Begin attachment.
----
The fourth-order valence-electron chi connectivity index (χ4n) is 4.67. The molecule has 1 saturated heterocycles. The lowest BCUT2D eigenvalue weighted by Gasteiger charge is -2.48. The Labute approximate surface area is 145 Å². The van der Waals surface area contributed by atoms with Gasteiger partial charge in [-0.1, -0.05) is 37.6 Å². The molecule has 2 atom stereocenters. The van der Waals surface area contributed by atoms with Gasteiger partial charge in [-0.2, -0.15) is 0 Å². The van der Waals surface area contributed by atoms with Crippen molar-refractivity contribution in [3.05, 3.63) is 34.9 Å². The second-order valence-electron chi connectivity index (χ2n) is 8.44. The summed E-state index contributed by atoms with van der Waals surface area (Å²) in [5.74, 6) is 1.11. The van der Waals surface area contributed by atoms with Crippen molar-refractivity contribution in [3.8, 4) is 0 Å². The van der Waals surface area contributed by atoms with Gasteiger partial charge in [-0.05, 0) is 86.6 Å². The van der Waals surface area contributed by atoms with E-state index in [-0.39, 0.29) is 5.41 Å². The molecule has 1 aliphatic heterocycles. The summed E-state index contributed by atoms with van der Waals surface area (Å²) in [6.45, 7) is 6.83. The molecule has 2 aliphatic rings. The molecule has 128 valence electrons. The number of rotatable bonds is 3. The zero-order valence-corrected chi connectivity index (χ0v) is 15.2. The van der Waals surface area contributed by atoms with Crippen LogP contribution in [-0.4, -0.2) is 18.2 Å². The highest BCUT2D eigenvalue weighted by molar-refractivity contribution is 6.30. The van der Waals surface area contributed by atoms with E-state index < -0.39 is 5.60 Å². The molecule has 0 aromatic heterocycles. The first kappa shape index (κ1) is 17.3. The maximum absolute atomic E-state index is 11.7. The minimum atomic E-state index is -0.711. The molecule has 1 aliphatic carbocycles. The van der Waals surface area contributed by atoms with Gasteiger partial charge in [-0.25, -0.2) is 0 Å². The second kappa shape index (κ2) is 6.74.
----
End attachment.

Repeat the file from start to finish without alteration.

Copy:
The fourth-order valence-electron chi connectivity index (χ4n) is 4.67. The molecule has 1 saturated heterocycles. The lowest BCUT2D eigenvalue weighted by Gasteiger charge is -2.48. The Labute approximate surface area is 145 Å². The van der Waals surface area contributed by atoms with Gasteiger partial charge in [-0.1, -0.05) is 37.6 Å². The molecule has 2 atom stereocenters. The van der Waals surface area contributed by atoms with Gasteiger partial charge in [-0.2, -0.15) is 0 Å². The van der Waals surface area contributed by atoms with Crippen molar-refractivity contribution in [3.05, 3.63) is 34.9 Å². The second-order valence-electron chi connectivity index (χ2n) is 8.44. The summed E-state index contributed by atoms with van der Waals surface area (Å²) in [5.74, 6) is 1.11. The van der Waals surface area contributed by atoms with Crippen molar-refractivity contribution in [3.8, 4) is 0 Å². The van der Waals surface area contributed by atoms with Gasteiger partial charge in [-0.05, 0) is 86.6 Å². The van der Waals surface area contributed by atoms with E-state index in [-0.39, 0.29) is 5.41 Å². The molecule has 1 aliphatic heterocycles. The summed E-state index contributed by atoms with van der Waals surface area (Å²) in [6.45, 7) is 6.83. The molecule has 2 aliphatic rings. The molecule has 128 valence electrons. The number of rotatable bonds is 3. The zero-order valence-corrected chi connectivity index (χ0v) is 15.2. The van der Waals surface area contributed by atoms with Crippen LogP contribution in [-0.4, -0.2) is 18.2 Å². The highest BCUT2D eigenvalue weighted by molar-refractivity contribution is 6.30. The van der Waals surface area contributed by atoms with E-state index < -0.39 is 5.60 Å². The molecule has 0 aromatic heterocycles. The first kappa shape index (κ1) is 17.3. The maximum absolute atomic E-state index is 11.7. The minimum atomic E-state index is -0.711. The molecule has 1 aliphatic carbocycles. The van der Waals surface area contributed by atoms with Gasteiger partial charge in [-0.25, -0.2) is 0 Å². The second kappa shape index (κ2) is 6.74.